Arms trade in South Sudan – According to the President of South Sudan, Salva Kiir, Trafigura bought a cargo of oil in 2012, which was loaded onto the Ratna Shradha, an Indian-flagged vessel, as this vessel has already been confiscated by South Sudanese judicial authorities. However, Trafigura does not change its behavior: in 2019, still in South Sudan, the company is involved in an arms trade case. The NGO Public Eye discovered two documents dating from January 2016, in which we can read a payment of 45 million dollars, which was made by Trafigura into a bank account in the name of ZIVHG Ltd, and an additional 35 million dollars deposited in the Department of Finance and Economic Planning of South Sudan. ZIVHG is a company owned by Israel Ziv, an oil trader who, according to OFAC (Office Foreign Assets Control), supplied arms and ammunition to the South Sudanese government and its oppositional Forces for around $ 150 million. The conclusions of Public Eye are clear: with this money, with which the oil company has armed two opposing factions in the civil war, Trafigura has acquired the right (which still exists) to sell oil and minerals to the government of South Sudan forever.
Corruption in Angola – Thanks to an investigation by Energy Compass magazine, in September 2013 a common network of illegal payments was brought to light. This time the goal is not to get Angolans to buy oil from Trafigura, as this country, through the state-owned Sonangol, has its own oil in large quantities – it is about selling Angolan oil at unbeatable prices. In 2009, Claude Dauphin founded a number of companies in Singapore (also the headquarters of Trafigura), whose shareholders include two Angolan generals, Leopoldino Fragoso do Nascimento and his boss, General Manuel Hélder Vieira Dias “Kopelipa”, who are at the head of the Presidential Guard. These companies (Cochan Ltd. Nassau, Cochan Pte. Ltd. Singapore, DTS Holdings Pte. Ltd. Singapore, Sonangol Comercialização Internacional Ltd. Luanda and Pumangol Ltda. Luanda) receive contracts and installments for the marketing of the refined oil produced by Sonangol for the sum of 931 million dollars (2010), then for 3.3 billion dollars (2011). These companies resell it with a profit of around 20%, a profit that is shared between Trafigura and key employees of Angolan President José Eduardo Dos Santos.
Gianluca Savoini and the illegal financing of Lega Nord – According to a research by the Milanese weekly L’Espresso, published in February 2019, the journalist Gianluca Savoini, friend and collaborator of Matteo Salvini, at that time vice-president of the Italian government and minister of Interior, meets five other unidentified Italian and Russian personalities at the Metropol Hotel in Moscow to negotiate a possible deal to finance Salvini’s party with $ 65 million from the sale of Russian oil, sustaining the Lega party and his Campaign election for the European elections. In support of this investigation, Buzz Feed News is releasing the full transcript of an audio recording documenting a 75-minutes-session, that even Vladimir Putin allegedly attended.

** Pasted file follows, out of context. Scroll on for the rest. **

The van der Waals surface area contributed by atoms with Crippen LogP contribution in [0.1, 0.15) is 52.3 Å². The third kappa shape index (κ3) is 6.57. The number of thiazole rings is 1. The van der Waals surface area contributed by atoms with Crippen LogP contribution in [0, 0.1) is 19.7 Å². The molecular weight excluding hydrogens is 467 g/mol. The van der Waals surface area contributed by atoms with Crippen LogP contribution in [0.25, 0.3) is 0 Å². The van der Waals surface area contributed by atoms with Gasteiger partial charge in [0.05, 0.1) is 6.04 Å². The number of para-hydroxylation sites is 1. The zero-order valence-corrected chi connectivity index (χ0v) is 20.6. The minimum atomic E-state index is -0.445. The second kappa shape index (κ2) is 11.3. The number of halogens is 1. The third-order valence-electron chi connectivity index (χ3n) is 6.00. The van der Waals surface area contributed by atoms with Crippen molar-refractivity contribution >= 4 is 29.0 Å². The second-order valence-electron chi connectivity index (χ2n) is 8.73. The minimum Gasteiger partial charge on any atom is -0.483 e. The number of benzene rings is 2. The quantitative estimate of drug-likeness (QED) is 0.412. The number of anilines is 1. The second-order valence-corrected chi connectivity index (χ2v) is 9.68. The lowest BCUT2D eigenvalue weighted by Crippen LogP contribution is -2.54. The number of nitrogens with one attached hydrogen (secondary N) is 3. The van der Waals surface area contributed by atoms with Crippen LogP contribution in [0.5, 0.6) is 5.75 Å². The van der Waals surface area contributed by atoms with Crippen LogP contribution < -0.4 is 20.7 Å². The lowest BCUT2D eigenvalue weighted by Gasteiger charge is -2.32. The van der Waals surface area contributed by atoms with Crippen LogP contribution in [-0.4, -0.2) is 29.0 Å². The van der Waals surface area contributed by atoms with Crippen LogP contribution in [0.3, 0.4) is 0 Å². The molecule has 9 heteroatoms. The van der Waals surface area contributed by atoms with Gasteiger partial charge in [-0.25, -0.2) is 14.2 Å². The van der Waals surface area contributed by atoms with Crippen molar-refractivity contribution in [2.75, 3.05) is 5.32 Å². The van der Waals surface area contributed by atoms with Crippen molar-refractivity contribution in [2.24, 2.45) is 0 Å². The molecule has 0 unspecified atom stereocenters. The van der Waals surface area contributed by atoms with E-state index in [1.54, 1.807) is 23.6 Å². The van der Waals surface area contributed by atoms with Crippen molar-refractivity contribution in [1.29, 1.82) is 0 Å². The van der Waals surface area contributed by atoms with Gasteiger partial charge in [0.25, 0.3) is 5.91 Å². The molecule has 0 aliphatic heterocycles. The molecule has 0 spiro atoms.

In the meeting, in which the details of the establishment of illegal financing will be explicitly discussed, the possibilities of transit of fuels from a Russian company to ENI, which were repeatedly mentioned in the conversation, will be discussed, using various intermediaries. Trafigura is nominated twice – because it would be able to transfer funds to usable party accounts; Even banks, according to their plans, have to be big banks to avoid money laundering controls.
The purpose of the operation is obvious: Italy purchases methane, gasoline, kerosene, crude oil, gas and other energy products abroad, only a part of which is extracted or bought by ENI – the rest is bought on the open market. In the past, as Silvio Berlusconi was Prime Minister, Vladimir Putin made a deal with him (whereby bribes were paid, which were the subject of a judicial investigation, which never arrived to court) to help Russian producers in the Italian market. Today, while the Lega is the second largest Italian party, Moscow is changing speakers – the same as Trafigura does.